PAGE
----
An automated storage and retrieval system (ASRS) is claimed to be the most advanced such system among China's tire makers, with 50-percent more storage capability than traditional storehouses of the same area.
The 130-ft.-tall ASRS covers less than 200,000 square feet and can handle 36,000 tires a day.
About 50 employees work at the warehouse and about 480 are employed on site at the plantsaving $12 million annually in labor costs.
Cost saving is not the only advantage of trimmed workforceit also reduces management problems, said Lin Yilong, general manager of Qingdao Sentury Tire.
There are cultural differences between China and Thailand or other southeast Asian countries, where employees often come in later or leave early and dislike overtime, Mr. Lin added. Although labor costs are lower in those countries, automated production is still a necessity.
The most advanced automation equipment doesn't equal smart manufacturing, Mr. Lin noted. With the help of Sentury's smart management system, a curing press can finish an average of 660 tires during a shift, compared with 500 to 550 tires with the same machinery at other tire makers' plants.
Sentury's smart management system covers a wide range of systems such as product lifecycle management (PLM), enterprise resource planning (ERP) and manufacturing executive systems (MES). The company has developed a mobile app that allows executives to track the real time operational status of each machine, including capacity utilization rate and product acceptance rate. The app also notifies maintenance personnel when a machine is malfunctioning.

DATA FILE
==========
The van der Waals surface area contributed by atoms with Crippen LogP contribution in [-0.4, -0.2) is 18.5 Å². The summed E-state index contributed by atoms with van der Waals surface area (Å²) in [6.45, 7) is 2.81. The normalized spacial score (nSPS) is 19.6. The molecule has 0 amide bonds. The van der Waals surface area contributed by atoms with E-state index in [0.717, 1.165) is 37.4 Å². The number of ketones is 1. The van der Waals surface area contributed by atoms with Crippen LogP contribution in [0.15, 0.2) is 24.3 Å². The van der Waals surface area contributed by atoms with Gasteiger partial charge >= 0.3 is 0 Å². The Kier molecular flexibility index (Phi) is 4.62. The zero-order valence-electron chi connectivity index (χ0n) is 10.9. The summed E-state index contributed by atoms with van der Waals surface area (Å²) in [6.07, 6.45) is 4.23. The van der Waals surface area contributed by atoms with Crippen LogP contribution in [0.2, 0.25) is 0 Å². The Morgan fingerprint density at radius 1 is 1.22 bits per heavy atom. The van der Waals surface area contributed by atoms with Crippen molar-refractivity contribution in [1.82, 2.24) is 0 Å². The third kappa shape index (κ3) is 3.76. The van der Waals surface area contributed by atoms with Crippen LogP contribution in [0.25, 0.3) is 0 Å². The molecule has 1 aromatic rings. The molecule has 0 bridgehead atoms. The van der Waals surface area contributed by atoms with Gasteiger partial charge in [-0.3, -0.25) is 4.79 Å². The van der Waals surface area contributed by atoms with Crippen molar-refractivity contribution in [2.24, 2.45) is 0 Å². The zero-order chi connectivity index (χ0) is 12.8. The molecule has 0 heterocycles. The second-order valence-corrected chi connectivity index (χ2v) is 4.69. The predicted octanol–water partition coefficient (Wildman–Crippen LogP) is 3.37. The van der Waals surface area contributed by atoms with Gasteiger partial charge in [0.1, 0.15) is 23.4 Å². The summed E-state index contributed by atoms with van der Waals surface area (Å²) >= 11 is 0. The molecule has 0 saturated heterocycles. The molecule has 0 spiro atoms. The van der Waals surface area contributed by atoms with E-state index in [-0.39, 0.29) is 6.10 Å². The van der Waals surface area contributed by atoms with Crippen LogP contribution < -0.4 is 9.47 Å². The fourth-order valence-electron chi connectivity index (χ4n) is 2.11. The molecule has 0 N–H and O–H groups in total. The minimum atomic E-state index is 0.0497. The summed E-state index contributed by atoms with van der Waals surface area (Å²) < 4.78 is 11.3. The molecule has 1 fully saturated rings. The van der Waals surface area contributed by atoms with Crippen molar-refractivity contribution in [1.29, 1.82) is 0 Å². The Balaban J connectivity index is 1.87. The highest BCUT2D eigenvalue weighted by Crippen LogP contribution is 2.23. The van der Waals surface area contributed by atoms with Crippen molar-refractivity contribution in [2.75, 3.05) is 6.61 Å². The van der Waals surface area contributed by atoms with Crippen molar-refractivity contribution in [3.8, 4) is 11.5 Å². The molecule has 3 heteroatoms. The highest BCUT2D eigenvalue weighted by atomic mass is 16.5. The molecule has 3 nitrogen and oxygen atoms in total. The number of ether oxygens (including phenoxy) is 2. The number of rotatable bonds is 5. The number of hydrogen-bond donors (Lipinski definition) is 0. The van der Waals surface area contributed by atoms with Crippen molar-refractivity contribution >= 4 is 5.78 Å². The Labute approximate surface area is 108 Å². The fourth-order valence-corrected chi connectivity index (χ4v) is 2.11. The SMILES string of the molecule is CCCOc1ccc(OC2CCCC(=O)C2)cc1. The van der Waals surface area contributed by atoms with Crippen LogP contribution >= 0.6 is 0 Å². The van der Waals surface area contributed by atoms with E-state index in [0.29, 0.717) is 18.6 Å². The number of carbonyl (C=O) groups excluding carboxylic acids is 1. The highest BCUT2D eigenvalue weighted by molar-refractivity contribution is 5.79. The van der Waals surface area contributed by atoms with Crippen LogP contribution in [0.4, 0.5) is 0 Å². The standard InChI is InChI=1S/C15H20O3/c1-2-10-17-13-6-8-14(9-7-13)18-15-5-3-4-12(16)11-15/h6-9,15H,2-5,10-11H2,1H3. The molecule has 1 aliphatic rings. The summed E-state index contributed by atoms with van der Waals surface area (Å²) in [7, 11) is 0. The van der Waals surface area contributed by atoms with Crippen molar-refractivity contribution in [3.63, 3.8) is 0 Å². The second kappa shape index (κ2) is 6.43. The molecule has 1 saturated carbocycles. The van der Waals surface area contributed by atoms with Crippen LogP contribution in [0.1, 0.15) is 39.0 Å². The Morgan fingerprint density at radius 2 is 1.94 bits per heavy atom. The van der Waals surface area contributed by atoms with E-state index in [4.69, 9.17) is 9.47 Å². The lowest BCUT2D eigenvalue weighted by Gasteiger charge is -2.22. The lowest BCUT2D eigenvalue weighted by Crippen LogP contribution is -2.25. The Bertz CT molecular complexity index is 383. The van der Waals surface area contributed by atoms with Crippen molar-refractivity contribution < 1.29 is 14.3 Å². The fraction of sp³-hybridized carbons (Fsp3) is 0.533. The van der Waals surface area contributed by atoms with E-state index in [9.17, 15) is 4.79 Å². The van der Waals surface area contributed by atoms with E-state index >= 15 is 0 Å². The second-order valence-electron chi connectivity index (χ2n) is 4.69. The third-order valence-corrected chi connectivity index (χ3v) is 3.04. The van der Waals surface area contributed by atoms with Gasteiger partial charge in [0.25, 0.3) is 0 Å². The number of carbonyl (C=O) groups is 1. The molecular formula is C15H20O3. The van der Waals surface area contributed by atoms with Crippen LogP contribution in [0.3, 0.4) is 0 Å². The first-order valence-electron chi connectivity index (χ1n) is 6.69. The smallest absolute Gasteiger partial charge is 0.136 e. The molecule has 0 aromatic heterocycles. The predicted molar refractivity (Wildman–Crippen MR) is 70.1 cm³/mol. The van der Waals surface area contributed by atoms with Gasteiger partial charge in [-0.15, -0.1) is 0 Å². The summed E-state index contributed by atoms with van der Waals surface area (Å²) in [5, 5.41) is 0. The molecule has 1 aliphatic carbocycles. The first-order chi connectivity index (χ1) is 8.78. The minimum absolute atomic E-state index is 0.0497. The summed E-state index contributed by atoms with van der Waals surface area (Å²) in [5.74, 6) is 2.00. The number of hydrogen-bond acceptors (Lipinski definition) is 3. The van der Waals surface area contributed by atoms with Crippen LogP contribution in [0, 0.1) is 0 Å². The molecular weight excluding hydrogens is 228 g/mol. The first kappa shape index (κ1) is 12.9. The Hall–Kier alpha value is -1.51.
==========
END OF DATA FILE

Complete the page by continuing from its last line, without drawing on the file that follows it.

Qingdao Doublestar Tire Co. Ltd. is another trailblazer for smart manufacturing. In May 2015, the company signed an agreement with Siemens A.G. to jointly set up an Industry 4.0 innovation center at Doublestar's new tire manufacturing site in Qingdao for the development of template smart manufacturing solutions replicable for the tire sector.
In our future factories, most of the equipmentor the essential equipmentwill be manufactured on our own, said Chai Yongsen, chairman and president of Doublestar Group. And we'll integrate those we can't make into the system.
Mr. Chai describes standardized product modules as the foundation of smart manufacturingthe only approach to guarantee timely delivery of products with consistent high quality.
One is for truck and bus tires, using machinery jointly developed with Germany's HF Group or Siemens, such as a hydraulic truck-tire curing press, and built completely to a German design. The other is a relocation and upgrading project for older facilities from Doublestar's existing plant.